Saturday, 18 November 2017

Theatre review: Quiz

My policy on making theatre trips to Chichester changed from "never" to "three times this year" in part thanks to each of the three shows feeling like they completed some kind of set: The decider was the chance to bookend a decade with different Ian McKellen performances of King Lear, but Sweet Bird of Youth made for a double bill of Tennesse Williams plays starring Brian J. Smith, and now the final show in Daniel Evans' first season in charge concludes a trio of new James Graham plays in 2017. Quiz is less obviously political than most of Graham's plays but you don't have to scratch too deep to find some of the wider themes that often come up in the playwright's work, particularly Privacy, about transparency in personal life, politics and the law; and whether the tendency towards leaving nothing secret in the name of full disclosure is in fact harming the chance of fair treatment behind closed doors. The reason this comes up is that Graham's creating a fictionalised version of a legal case considered to have become trial by media.

Thursday, 16 November 2017

Theatre review: Network

It’s been a week of US TV stars on stage for me, with Mr Robot on Monday, Sideshow Bob on Tuesday, and now the big one: The dad from Malcolm in the Middle (he’s also done some… slightly edgier stuff since then.) Very much the director all the big names want to work with now, Ivo van Hove brings Bryan Cranston to the London stage for the first time to play Howard Beale in Network, Lee Hall’s adaptation of the 1976 Paddy Chayefsky film. Beale is the lead news anchor on a poorly-performing TV network, and the news is struggling more than anything. When he’s told he’s being replaced Beale, taking advantage of the fact that nobody’s really paying attention to him, announces that he’ll commit suicide live on air during his final broadcast. It turns out to be exactly the thing to give his ratings a boost.

Tuesday, 14 November 2017

Theatre review: Big Fish

I’m not above enjoying something a bit sentimental at times, and Tim Burton’s film Big Fish was one case that hit the mark for me, so a musical adaptation of Daniel Wallace’s novel seemed worth a look. The film’s writer John August also provides the musical’s book, with songs by Andrew Lipa and, following an unsuccessful Broadway production, Nigel Harman directs a much-reworked, smaller-scale British premiere at The Other Palace. Edward Bloom (Sideshow BobKelsey Grammer) is in hospital, dying, and his recently-married son Will (Matthew Seadon-Young) wants to find out about his father’s life before it’s too late. The trouble is Edward has spent his life spinning tall tales and isn’t planning on telling a more down-to-earth version just yet. The play is based around his hospital room, as Will and his fellow-journalist wife Josephine (Frances McNamee) search for clues to the truth.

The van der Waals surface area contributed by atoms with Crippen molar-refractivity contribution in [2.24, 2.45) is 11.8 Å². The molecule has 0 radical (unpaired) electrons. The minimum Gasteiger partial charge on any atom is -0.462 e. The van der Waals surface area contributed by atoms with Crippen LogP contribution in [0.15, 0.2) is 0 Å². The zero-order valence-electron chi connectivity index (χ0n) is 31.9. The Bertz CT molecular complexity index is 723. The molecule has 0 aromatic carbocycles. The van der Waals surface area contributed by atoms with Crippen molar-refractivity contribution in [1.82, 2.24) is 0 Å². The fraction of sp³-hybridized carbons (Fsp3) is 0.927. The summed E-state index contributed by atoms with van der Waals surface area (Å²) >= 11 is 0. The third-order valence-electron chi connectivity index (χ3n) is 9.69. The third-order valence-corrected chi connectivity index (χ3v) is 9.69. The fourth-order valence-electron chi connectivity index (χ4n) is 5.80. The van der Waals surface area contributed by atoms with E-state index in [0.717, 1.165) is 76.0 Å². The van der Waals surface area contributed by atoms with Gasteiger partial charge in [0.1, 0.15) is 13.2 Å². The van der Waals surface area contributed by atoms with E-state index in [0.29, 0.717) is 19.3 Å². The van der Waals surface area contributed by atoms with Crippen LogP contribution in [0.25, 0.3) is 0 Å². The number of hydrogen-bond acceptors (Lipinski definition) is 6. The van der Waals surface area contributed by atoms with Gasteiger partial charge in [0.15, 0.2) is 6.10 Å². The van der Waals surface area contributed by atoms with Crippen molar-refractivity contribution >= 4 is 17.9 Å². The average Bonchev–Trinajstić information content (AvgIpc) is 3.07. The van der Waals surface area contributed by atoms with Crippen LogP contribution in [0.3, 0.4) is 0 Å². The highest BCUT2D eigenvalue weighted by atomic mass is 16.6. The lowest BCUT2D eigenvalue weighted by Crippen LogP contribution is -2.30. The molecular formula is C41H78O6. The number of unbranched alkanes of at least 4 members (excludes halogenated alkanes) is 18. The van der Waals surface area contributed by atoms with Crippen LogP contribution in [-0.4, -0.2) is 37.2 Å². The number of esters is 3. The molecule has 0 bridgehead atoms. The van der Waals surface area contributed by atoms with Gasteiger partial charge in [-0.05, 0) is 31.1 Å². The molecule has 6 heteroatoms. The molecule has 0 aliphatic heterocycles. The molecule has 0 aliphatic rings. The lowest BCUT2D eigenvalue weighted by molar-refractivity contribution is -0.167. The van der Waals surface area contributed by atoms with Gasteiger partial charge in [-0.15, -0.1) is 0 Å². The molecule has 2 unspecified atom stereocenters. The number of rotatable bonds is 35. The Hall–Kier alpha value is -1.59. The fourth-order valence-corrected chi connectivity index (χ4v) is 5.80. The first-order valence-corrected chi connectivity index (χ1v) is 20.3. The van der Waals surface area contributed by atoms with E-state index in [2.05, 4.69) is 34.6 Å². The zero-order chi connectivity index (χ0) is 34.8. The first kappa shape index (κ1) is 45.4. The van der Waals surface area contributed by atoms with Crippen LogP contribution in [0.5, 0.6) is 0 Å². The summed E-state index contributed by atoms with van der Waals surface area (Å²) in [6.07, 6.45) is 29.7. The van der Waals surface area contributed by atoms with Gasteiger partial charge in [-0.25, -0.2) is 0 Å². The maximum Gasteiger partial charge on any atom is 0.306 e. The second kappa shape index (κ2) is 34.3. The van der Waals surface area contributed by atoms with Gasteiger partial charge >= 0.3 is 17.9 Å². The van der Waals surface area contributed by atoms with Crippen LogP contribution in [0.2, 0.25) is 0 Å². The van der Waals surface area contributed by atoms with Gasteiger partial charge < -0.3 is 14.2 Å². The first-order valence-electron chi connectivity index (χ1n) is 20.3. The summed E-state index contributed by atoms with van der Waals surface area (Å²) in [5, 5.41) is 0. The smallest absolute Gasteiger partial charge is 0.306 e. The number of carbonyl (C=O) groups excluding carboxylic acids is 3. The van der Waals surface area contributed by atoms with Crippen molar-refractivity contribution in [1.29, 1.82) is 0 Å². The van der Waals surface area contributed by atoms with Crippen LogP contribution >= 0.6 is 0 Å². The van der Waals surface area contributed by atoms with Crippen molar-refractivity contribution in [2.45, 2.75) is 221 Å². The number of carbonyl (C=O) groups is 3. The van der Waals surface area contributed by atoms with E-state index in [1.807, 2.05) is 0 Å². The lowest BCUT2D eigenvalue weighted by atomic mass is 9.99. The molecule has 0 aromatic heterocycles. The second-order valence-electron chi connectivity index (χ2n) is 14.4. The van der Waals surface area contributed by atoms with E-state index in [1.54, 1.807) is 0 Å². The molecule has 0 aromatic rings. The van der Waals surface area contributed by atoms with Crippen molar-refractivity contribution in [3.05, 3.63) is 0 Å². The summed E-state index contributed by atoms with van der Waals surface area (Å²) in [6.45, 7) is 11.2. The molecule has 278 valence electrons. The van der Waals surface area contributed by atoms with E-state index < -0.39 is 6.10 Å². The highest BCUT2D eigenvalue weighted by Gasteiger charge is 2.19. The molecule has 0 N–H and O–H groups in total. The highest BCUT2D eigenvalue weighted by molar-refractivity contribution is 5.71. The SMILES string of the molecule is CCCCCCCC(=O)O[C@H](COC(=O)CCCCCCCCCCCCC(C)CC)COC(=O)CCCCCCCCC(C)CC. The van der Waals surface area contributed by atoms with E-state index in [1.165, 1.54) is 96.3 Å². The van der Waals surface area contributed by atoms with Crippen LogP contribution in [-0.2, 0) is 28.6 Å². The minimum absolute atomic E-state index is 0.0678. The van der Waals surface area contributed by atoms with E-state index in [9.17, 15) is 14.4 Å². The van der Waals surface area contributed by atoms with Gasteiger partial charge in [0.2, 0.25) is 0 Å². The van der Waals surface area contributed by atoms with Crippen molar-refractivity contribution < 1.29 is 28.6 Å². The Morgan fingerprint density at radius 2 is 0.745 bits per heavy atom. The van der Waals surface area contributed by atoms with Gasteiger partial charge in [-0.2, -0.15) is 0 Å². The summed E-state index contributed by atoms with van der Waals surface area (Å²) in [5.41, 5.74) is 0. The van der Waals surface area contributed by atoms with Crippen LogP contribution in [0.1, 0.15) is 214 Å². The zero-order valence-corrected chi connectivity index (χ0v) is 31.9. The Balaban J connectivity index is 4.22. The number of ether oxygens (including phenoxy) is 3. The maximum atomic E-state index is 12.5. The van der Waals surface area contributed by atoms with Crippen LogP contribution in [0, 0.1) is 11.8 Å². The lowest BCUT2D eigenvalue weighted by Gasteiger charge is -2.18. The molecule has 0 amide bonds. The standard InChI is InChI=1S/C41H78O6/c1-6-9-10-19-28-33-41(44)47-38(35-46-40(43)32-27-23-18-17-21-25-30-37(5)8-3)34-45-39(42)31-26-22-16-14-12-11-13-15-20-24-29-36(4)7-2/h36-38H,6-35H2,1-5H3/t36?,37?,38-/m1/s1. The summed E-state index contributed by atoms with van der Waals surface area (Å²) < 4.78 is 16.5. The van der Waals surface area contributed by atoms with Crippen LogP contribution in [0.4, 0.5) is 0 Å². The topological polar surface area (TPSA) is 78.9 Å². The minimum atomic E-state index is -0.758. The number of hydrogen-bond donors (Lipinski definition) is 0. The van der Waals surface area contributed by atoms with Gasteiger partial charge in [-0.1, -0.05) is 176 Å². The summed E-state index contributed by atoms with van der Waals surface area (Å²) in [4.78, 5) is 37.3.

Monday, 13 November 2017

Theatre review: Glengarry Glen Ross

According to Wikipedia, the Playhouse Theatre was designed by F.H. Fowler & Hill. A little-known fact about the architects is that they were semi-sentient, amorphous energy blobs who never actually met a living human being so assumed that, like the Fistyfelch people of Prang Centauri 9, our legs retract completely when we sit down. This is the only possible explanation for the seating in the Upper Circle, where you can't really accuse the audience of bad behaviour for moving around constantly when it's so obviously because they're in actual physical pain (I was on an aisle and there was nobody in the seat in front of me so I could hang my legs over the seat back, and that still wasn't enough leg room, and I'm not tall.) So the burden’s on any show staged there to hold the interest through the distractions; following Speed-the-Plow a couple of years ago, it’s again the turn of a David Mamet revival to try it.

Sunday, 12 November 2017

Theatre review: Quaint Honour

This review is brought to you by codeine – I put my back out again on Saturday, and if I hadn’t got it under control by Sunday I’d have had to miss what might be the Finborough’s best rediscovery in years. The theatre’s official contribution to the 50-year anniversary of the decriminalisation of homosexuality, Roger Gellert’s Quaint Honour dates from a decade earlier, and is set in the location with perhaps the most ambiguous attitude to relationships between men: An all-boys’ boarding school. Sexual relationships between the pupils are of course strictly forbidden, but not quite so strictly policed – perhaps because the staff know the can of worms they’d be opening. But Head Prefect Park (Oliver Gully) is on a personal crusade to root out which of the boys are sleeping with each other. He hopes his deputy, Tully (Harley Viveash) will help him, but Tully thinks he’s imagining the problem.